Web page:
After another rest day hovering about the hostel I headed out of Athens on the National Road 1. Sitting on the slip road watching the stream of traffic streak by there was a certain reluctance to move onto the motorway. However, I knew that within five minutes I would be acclimatised to the accelerated speed, so İ puffed out my cheeks, pushed the bike into position and pedalled off. Fifteen miles later I found the old route that ran parallel, so thankfully I moved onto the less congested carriage-way. However, I spent most of the next week and hundreds of miles on the motorway as the old route appeared and disappeared at will. On a couple of occasions I was turfed off at the tolls or moved on by maintenance men but on the whole I left alone to career along in my own carriage-way only veering off to cool down with cold coffees at the roadside vans.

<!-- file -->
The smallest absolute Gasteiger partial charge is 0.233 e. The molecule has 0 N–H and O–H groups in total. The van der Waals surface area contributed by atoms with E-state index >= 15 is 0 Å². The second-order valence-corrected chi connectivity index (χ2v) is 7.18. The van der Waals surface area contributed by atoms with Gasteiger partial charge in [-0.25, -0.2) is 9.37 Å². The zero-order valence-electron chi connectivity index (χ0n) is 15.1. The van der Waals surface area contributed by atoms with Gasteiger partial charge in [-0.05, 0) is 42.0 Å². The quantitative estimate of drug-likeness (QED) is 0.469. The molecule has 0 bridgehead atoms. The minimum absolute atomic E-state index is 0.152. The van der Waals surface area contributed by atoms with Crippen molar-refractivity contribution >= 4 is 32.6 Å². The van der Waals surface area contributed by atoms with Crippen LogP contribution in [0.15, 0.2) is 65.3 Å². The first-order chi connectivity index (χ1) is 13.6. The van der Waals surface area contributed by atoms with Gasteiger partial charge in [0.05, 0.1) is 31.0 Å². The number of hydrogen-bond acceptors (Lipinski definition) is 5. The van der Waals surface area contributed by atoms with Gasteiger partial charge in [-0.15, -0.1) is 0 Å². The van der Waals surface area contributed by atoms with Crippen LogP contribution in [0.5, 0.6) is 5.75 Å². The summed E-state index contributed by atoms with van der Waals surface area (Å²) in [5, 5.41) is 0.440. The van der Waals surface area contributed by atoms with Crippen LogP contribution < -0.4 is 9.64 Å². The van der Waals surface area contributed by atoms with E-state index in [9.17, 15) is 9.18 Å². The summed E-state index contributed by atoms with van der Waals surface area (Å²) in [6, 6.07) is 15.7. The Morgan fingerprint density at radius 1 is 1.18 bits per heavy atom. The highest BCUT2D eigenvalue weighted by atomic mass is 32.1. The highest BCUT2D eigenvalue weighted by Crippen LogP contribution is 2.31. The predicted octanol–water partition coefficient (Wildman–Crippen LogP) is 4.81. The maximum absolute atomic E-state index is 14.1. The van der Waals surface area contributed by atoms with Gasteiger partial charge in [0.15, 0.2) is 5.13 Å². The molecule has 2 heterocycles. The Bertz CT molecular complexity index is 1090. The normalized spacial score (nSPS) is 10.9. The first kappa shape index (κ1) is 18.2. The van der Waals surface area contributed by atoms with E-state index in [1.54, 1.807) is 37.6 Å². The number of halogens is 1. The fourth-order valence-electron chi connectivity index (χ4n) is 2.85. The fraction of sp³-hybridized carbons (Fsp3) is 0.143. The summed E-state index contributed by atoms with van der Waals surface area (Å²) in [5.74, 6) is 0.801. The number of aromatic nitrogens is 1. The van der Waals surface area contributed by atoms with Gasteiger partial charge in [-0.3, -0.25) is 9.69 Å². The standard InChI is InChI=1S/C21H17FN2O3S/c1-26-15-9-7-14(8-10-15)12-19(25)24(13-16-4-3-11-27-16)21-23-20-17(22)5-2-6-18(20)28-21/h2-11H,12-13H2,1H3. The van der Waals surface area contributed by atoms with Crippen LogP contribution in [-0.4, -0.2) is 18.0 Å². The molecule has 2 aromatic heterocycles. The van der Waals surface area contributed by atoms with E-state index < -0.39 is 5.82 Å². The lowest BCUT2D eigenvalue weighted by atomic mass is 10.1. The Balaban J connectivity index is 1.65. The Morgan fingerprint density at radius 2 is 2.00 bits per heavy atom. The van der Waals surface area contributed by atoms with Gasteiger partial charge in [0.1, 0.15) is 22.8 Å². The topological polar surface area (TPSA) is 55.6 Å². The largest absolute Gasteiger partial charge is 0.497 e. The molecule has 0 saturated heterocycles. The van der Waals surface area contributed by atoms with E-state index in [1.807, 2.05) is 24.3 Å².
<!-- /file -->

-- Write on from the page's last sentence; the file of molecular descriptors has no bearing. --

That evening I stopped at Shimatari camping behind some obscure large cement structure in the middle of a field - the place gave me the creeps! Whilst I was lying in the tent it was lit up with intermittent flashing lights. However, each time I crept out to look I was greeted with a sheet of darkness. Later, as I was sitting in the tent there was a deafening din whilst the ground started shaking violently, knocking me over. 'What the bloody hell was that?' I heard myself say. Again I unzipped the tent but nothing - the only thing still shaking was me!